"[Carrier] got elbowed from behind by [Tigre] Vincent Marcoux into the half wall.  He fell down, stood up, turned around and punched the guy in the face."
      Now THAT'S what I like to hear.

      The feisty French Canadian was the 2010 6th round (176th overall) pick of the Washington Capitals, and seemed delighted to be coming to the team.  He's said that he enjoys watching Mike Green, as Carrier is also an offensive defenseman who enjoys occasionally joining in on the rush.  And like Green, he too is valuable on the power play due to his offensive skills.

      Carrier was drafted by the Québec Remparts in the first round (10th overall) of the 2008 QMJHL Entry Draft.  He had set several records with his Midget team (he has the record of most goals by a rookie defenseman in a single game, as well as landing in the top 5 of most goals by a rookie defenseman in a season).  But yet Carrier's offensive instinct didn't seem to kick in until last season.  He spent his first QMJHL season with the Remparts (home to Dmitry Kugryshev and head coach Patrick Roy).  But despite the talent there, he didn't exactly have a breakout rookie season.  Although he had some success in Midget, in 56 games with the Remparts in 2008-09, he scored only 9 points.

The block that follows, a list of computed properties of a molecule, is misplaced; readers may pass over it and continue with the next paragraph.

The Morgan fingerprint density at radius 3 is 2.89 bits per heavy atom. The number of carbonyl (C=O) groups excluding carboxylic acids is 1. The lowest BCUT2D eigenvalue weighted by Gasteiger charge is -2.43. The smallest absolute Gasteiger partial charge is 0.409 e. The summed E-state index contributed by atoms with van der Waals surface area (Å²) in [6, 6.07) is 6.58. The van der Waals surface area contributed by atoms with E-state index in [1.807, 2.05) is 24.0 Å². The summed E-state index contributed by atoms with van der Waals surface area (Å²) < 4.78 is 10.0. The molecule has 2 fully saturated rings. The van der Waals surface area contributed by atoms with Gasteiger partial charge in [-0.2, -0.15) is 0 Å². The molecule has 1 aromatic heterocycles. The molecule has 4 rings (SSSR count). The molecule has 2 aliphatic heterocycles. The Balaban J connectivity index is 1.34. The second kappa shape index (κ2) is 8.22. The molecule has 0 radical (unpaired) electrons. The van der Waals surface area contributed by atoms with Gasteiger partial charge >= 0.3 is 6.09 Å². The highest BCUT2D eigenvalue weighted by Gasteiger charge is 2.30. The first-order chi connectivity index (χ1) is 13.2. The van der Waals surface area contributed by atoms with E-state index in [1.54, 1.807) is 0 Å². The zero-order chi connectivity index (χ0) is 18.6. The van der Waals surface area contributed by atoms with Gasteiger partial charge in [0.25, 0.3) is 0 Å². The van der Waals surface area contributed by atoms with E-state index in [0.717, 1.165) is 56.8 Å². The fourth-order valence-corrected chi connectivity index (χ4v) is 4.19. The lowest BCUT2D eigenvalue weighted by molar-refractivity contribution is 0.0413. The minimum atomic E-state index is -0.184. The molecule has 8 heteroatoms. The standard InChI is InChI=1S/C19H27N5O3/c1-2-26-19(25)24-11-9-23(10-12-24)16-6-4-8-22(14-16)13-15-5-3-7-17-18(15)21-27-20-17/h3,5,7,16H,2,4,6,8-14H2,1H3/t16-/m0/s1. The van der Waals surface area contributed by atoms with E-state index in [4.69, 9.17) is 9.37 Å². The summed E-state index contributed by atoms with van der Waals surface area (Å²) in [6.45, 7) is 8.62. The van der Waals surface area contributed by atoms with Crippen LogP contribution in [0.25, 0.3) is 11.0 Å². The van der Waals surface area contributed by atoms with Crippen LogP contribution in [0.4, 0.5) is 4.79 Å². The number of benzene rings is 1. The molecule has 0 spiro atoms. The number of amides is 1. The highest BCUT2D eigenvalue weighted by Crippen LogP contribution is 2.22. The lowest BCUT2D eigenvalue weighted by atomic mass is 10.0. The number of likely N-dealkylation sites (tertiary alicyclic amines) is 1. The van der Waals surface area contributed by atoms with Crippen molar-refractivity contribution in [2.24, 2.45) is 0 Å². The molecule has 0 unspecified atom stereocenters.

After the season's end, Carrier was traded to a struggling Lewiston team in a multi-player, multi-pick deal.  His first season there in 2009-10, he seemed to hit his stride.  In 66 games, he scored an enviable 42 points (10 goals, 32 assists).  Five of those ten goals came on the power play.  Carrier helped the MAINEiacs to the playoffs last year - a team that was last in the Central division the season before Carrier arrived.  The MAINEiacs didn't make it past the first round, but Carrier did score a power play goal in the series against Drummondville.

      Hockey's Future stresses Carrier's youth and inexperience when they point out areas where he needs improvement.  He sometimes is out of position chasing after the play (though it's not like we haven't seen that before; see #8 on this list) but he is effective along the boards in the defensive zone, puckhandles well, and has a heavy, accurate shot from the point.  Carrier may not ever make the NHL, but he was still draftable due to his potential:  
      "Carrier is by nature an offensive player from the backline and has some skills and creativity that set him apart from prospects his age - which is why he was drafted.  He is still young enough to develop the complimentary elements to make him a successful attacking defenseman and potential power play specialist at the NHL level."
      Carrier is only 18 and therefore will return to play with the MAINEiacs this upcoming season, but he seemed to take a lot from this year's development camp.  While not making a huge impression like Johansson or Kuznetsov, he was solid on the blue line and took the experience very seriously.  He showed maturity in his approach to camp, but I also loved Carrier's naïveté - in an interview on a Potomac cruise for the attendees, Carrier admitted that he "didn't know" there was a river in Washington:



      Ah, to be young and Canadian.